“A week ago we scored four goals with the same line-up,” Valverde said. “We coped with their game and played ours. It went right. This time it did not.”
But perhaps that was part of the problem. Barca won 4-1 at the Camp Nou with a performance that did not deserve the result.
Two own-goals and a late Luis Suarez strike masked what had been a disjointed display, low on fluency, high on mistakes, which on that occasion went unpunished.
Of all the trailing teams heading into the quarter-final second legs, few would have predicted Roma to be the ones celebrating progress to the last four. But there were clues, and Valverde missed them.
Barca have flattered to deceive in recent weeks.
They were outplayed for large spells by Chelsea at Stamford Bridge but snatched a 1-1 draw. A 1-0 win at home to Atletico Madrid, which all-but secured them the title, was efficient rather than emphatic, decided only by a stunning Lionel Messi free-kick. And against Sevilla a fortnight ago, Barca trailed 2-0 in the 87th minute before Suarez and then Messi, as a substitute, engineered a dramatic late escape.
“Without personality, without playing well, without Messi and without cause for disagreement, Barca were shipwrecked in the Olimpico against an immensely superior team that knocked the Barca players off an artificial pedestal,” wrote Madrid’s daily newspaper AS on Wednesday.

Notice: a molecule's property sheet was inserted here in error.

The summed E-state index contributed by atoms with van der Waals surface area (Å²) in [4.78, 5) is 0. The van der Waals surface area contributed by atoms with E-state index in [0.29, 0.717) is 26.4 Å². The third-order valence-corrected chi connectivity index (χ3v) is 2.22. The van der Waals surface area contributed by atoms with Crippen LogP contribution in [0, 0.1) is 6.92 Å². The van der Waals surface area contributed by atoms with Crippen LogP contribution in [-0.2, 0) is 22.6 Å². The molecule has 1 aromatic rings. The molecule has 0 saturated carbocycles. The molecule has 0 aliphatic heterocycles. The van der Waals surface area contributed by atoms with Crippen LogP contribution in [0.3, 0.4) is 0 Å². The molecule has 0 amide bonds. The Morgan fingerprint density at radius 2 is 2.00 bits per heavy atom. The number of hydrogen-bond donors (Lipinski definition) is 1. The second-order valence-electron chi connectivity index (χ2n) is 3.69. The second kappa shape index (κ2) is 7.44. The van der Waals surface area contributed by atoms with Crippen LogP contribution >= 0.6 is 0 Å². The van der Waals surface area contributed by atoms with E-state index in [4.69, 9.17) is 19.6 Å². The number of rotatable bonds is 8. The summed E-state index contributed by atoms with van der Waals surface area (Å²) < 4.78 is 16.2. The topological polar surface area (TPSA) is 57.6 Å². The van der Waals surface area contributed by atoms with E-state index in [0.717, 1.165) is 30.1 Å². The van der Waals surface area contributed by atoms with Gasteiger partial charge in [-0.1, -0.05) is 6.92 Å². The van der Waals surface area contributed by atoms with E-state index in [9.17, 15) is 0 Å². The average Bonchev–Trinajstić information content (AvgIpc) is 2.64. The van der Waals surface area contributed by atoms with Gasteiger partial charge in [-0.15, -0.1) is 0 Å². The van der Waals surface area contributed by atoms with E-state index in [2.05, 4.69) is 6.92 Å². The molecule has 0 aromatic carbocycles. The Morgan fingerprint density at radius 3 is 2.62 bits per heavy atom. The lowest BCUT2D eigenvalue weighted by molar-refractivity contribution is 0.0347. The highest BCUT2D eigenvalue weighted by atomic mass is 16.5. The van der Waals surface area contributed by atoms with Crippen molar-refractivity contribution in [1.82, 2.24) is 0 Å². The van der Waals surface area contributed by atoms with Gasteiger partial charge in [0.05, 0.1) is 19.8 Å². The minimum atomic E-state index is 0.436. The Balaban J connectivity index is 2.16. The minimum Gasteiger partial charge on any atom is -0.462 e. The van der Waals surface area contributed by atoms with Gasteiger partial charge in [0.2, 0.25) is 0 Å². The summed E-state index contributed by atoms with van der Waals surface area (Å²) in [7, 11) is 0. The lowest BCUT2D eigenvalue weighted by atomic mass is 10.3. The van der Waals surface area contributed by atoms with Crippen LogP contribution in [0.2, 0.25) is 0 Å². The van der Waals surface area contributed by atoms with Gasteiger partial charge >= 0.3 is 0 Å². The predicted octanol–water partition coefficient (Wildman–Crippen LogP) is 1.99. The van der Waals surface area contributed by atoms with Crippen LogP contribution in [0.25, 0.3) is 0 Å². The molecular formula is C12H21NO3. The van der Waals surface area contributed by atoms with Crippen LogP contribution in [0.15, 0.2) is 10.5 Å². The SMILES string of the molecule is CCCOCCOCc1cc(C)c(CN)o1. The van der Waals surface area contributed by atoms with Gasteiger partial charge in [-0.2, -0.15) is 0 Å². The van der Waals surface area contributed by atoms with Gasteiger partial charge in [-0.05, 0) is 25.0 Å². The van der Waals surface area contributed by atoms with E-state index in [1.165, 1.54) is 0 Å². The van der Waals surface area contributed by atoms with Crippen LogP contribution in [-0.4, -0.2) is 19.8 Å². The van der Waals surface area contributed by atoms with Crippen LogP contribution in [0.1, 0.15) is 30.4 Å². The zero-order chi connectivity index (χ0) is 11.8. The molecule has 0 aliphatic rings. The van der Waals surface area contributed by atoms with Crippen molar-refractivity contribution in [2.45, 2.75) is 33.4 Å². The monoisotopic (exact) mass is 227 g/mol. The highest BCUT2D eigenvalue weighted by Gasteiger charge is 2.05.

Perhaps that is too strong.
Barca are still unbeaten in the league – although with what now appears an even trickier game at home to Valencia on Saturday – and 11 points clear at the top.
If they overcome out-of-form Sevilla in the Copa del Rey final later this month, they will likely be toasting a domestic double at the end of the season, possibly as La Liga’s first ever invincible team.
But Roma’s triumph, ensuring Barca’s third straight quarter-final exit in Europe, should at least serve as a wake-up call, reinforcing the need for changes in the summer.
Andres Iniesta admitted he might have played his last Champions League game as he ponders a move to China. He would need to be replaced or, more likely, properly succeeded by Philippe Coutinho.’
LACK OF FLEXIBILITY
Sergio Busquets played through the pain of a toe injury, exposing Barca’s lack of a competent back-up for the Spaniard in central midfield, which will have to be addressed.
Samuel Umtiti’s future needs to be resolved, as stalling contract talks have affected his form, and there is room for improvement at right back, where Sergi Roberto has not convinced.
But Valverde must also acknowledge a lack of flexibility, born largely out of his own tactics.
Resilience, organisation, an excellent goalkeeper in Marc-Andre ter Stegen, and Messi, have taken Barca a long way this term but when they needed to adapt against Roma, they were found wanting.
“They played their game and we did not know how to react,” Busquets said. “We did not know how to create chances. We weren’t in the right positions and in the end, they got the result.”